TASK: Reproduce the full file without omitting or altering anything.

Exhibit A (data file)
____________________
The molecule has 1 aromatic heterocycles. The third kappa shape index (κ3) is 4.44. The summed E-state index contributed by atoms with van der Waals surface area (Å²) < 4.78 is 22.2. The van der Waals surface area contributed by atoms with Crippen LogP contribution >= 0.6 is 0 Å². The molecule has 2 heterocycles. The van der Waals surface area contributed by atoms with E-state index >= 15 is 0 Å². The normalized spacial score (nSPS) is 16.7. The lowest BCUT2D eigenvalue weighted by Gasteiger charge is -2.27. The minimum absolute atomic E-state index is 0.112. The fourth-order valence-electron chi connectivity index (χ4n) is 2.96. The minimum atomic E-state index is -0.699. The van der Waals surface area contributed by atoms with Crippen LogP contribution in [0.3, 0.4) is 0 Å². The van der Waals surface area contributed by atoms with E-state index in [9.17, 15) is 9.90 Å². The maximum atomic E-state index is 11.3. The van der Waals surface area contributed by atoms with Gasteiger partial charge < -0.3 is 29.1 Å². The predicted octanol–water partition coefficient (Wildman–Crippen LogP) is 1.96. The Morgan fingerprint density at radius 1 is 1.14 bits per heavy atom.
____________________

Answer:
The molecule has 1 aromatic heterocycles. The third kappa shape index (κ3) is 4.44. The summed E-state index contributed by atoms with van der Waals surface area (Å²) < 4.78 is 22.2. The van der Waals surface area contributed by atoms with Crippen LogP contribution >= 0.6 is 0 Å². The molecule has 2 heterocycles. The van der Waals surface area contributed by atoms with E-state index >= 15 is 0 Å². The normalized spacial score (nSPS) is 16.7. The lowest BCUT2D eigenvalue weighted by Gasteiger charge is -2.27. The minimum absolute atomic E-state index is 0.112. The fourth-order valence-electron chi connectivity index (χ4n) is 2.96. The minimum atomic E-state index is -0.699. The van der Waals surface area contributed by atoms with Crippen LogP contribution in [0.3, 0.4) is 0 Å². The van der Waals surface area contributed by atoms with E-state index in [9.17, 15) is 9.90 Å². The maximum atomic E-state index is 11.3. The van der Waals surface area contributed by atoms with Gasteiger partial charge < -0.3 is 29.1 Å². The predicted octanol–water partition coefficient (Wildman–Crippen LogP) is 1.96. The Morgan fingerprint density at radius 1 is 1.14 bits per heavy atom.